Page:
Otsuka Pharmaceutical Co. Secures Patent Victory at Trial
Analysis Group client Otsuka Pharmaceutical Co. successfully defended at trial its patent on a blockbuster drug used to treat various conditions including schizophrenia, bipolar mania disorder, and major depressive disorder. Managing Principal John Jarosz led a team including Vice President Robin Heider on behalf of Otsuka in a consolidated set of patent disputes centered on generic versions of Otsuka’s Abilify drug. Retained by Otsuka counsel Finnegan Henderson, the Analysis Group team provided expert analysis and trial testimony regarding the commercial success of Abilify, the product embodying the patent in the suit. Abilify, which Otsuka markets in partnership with Bristol-Myers Squibb, is the sixth-largest-selling pharmaceutical in the United States.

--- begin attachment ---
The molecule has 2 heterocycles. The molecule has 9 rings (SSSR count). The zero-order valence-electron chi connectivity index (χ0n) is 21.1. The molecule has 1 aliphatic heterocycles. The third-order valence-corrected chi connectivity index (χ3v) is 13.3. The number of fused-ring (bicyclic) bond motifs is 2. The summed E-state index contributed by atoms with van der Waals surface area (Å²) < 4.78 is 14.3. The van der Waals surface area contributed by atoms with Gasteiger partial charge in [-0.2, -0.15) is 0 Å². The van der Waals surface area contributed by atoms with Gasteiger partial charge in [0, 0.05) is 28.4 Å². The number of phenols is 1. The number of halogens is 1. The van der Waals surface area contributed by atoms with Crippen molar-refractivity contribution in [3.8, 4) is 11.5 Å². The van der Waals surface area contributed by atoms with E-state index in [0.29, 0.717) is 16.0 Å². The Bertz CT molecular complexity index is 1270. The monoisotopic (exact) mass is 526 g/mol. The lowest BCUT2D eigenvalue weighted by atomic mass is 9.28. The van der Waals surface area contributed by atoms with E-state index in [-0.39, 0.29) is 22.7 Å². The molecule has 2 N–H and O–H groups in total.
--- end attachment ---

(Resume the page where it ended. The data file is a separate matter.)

The matter went to trial in August 2010. On November 15, 2010, Judge Mary L. Cooper of the U.S. District Court for the District of New Jersey ruled that Otsuka’s patent covering Abilify is valid and enforceable and enjoined multiple defendants from marketing their generic versions of aripiprazole, the active ingredient in Abilify, before Otsuka’s patent expires in 2015. Judge Cooper wrote: “Otsuka’s witness, Mr. Jarosz, an expert in economics and intellectual property valuation, credibly testified at trial to the extraordinary commercial success of Abilify, the commercial embodiment of the compound and methods claimed in Claim 12, Claim 17, and Claim 23 of the ’528 Patent, aripiprazole.”
Defendants claimed that Otsuka’s patent was invalid due to “obviousness” in relation to an earlier patent, and that the patent was not enforceable due to inequitable conduct by the patent holder. In her ruling, Judge Cooper rejected both claims and stated that Otsuka is entitled to a permanent injunction against infringement of its patent. The ruling was widely covered in the legal, industry, and business media.